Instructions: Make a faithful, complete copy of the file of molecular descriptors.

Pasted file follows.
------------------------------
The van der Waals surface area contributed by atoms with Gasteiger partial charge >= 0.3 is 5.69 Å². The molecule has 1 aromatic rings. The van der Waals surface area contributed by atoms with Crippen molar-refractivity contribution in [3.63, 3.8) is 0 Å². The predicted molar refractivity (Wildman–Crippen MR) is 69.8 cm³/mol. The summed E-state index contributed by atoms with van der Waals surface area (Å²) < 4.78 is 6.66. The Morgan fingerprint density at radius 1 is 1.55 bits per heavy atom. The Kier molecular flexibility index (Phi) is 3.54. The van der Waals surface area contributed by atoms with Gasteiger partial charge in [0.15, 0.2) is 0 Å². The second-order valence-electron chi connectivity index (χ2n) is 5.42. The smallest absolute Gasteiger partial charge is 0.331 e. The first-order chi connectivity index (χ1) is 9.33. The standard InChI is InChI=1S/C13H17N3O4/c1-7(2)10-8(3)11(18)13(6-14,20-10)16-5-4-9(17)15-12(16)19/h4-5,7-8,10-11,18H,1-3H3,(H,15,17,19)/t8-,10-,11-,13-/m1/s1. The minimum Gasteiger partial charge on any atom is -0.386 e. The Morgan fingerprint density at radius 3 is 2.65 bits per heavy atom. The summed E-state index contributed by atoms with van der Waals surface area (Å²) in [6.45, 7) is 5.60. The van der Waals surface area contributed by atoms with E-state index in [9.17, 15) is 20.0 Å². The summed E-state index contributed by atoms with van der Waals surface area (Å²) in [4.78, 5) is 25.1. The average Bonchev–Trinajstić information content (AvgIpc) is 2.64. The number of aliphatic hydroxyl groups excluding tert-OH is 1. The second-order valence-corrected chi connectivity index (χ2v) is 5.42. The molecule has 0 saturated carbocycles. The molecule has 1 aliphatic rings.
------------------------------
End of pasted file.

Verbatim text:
The van der Waals surface area contributed by atoms with Gasteiger partial charge >= 0.3 is 5.69 Å². The molecule has 1 aromatic rings. The van der Waals surface area contributed by atoms with Crippen molar-refractivity contribution in [3.63, 3.8) is 0 Å². The predicted molar refractivity (Wildman–Crippen MR) is 69.8 cm³/mol. The summed E-state index contributed by atoms with van der Waals surface area (Å²) < 4.78 is 6.66. The Morgan fingerprint density at radius 1 is 1.55 bits per heavy atom. The Kier molecular flexibility index (Phi) is 3.54. The van der Waals surface area contributed by atoms with Gasteiger partial charge in [0.15, 0.2) is 0 Å². The second-order valence-electron chi connectivity index (χ2n) is 5.42. The smallest absolute Gasteiger partial charge is 0.331 e. The first-order chi connectivity index (χ1) is 9.33. The standard InChI is InChI=1S/C13H17N3O4/c1-7(2)10-8(3)11(18)13(6-14,20-10)16-5-4-9(17)15-12(16)19/h4-5,7-8,10-11,18H,1-3H3,(H,15,17,19)/t8-,10-,11-,13-/m1/s1. The minimum Gasteiger partial charge on any atom is -0.386 e. The Morgan fingerprint density at radius 3 is 2.65 bits per heavy atom. The summed E-state index contributed by atoms with van der Waals surface area (Å²) in [6.45, 7) is 5.60. The van der Waals surface area contributed by atoms with E-state index in [9.17, 15) is 20.0 Å². The summed E-state index contributed by atoms with van der Waals surface area (Å²) in [4.78, 5) is 25.1. The average Bonchev–Trinajstić information content (AvgIpc) is 2.64. The number of aliphatic hydroxyl groups excluding tert-OH is 1. The second-order valence-corrected chi connectivity index (χ2v) is 5.42. The molecule has 0 saturated carbocycles. The molecule has 1 aliphatic rings.